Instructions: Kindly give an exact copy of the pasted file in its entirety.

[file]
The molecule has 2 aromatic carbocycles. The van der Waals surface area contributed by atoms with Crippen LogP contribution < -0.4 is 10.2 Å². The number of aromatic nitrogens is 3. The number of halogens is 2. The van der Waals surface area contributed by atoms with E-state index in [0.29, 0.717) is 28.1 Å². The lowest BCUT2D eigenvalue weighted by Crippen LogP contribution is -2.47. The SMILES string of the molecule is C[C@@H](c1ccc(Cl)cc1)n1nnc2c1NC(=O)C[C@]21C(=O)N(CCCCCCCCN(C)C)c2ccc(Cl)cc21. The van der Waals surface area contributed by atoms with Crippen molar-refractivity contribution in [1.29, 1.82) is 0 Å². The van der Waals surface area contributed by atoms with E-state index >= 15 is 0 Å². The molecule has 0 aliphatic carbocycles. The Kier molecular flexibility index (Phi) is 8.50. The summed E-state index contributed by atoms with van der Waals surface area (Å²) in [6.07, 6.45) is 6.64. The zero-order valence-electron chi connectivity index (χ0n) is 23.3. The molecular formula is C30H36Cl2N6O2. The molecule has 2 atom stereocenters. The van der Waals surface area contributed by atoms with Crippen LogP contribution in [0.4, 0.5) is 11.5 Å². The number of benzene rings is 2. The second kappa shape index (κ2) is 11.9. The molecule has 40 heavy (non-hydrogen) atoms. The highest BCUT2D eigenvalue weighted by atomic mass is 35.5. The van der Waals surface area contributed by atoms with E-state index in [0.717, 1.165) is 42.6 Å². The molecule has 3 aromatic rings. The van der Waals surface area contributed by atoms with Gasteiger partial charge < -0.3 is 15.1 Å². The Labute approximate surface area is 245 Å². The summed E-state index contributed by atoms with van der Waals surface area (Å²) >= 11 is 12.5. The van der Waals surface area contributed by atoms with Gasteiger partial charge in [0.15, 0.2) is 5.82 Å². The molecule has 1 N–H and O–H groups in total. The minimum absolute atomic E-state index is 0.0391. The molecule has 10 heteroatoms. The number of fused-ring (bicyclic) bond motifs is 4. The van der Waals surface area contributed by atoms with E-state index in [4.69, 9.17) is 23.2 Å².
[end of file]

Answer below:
The molecule has 2 aromatic carbocycles. The van der Waals surface area contributed by atoms with Crippen LogP contribution < -0.4 is 10.2 Å². The number of aromatic nitrogens is 3. The number of halogens is 2. The van der Waals surface area contributed by atoms with E-state index in [0.29, 0.717) is 28.1 Å². The lowest BCUT2D eigenvalue weighted by Crippen LogP contribution is -2.47. The SMILES string of the molecule is C[C@@H](c1ccc(Cl)cc1)n1nnc2c1NC(=O)C[C@]21C(=O)N(CCCCCCCCN(C)C)c2ccc(Cl)cc21. The van der Waals surface area contributed by atoms with Crippen molar-refractivity contribution in [1.29, 1.82) is 0 Å². The van der Waals surface area contributed by atoms with E-state index >= 15 is 0 Å². The molecule has 0 aliphatic carbocycles. The Kier molecular flexibility index (Phi) is 8.50. The summed E-state index contributed by atoms with van der Waals surface area (Å²) in [6.07, 6.45) is 6.64. The zero-order valence-electron chi connectivity index (χ0n) is 23.3. The molecular formula is C30H36Cl2N6O2. The molecule has 2 atom stereocenters. The van der Waals surface area contributed by atoms with Crippen LogP contribution in [0.4, 0.5) is 11.5 Å². The number of benzene rings is 2. The second kappa shape index (κ2) is 11.9. The molecule has 40 heavy (non-hydrogen) atoms. The highest BCUT2D eigenvalue weighted by atomic mass is 35.5. The van der Waals surface area contributed by atoms with E-state index in [0.717, 1.165) is 42.6 Å². The molecule has 3 aromatic rings. The van der Waals surface area contributed by atoms with Gasteiger partial charge < -0.3 is 15.1 Å². The Labute approximate surface area is 245 Å². The summed E-state index contributed by atoms with van der Waals surface area (Å²) >= 11 is 12.5. The van der Waals surface area contributed by atoms with Gasteiger partial charge in [0.15, 0.2) is 5.82 Å². The molecule has 1 N–H and O–H groups in total. The minimum absolute atomic E-state index is 0.0391. The molecule has 10 heteroatoms. The number of fused-ring (bicyclic) bond motifs is 4. The van der Waals surface area contributed by atoms with E-state index in [4.69, 9.17) is 23.2 Å².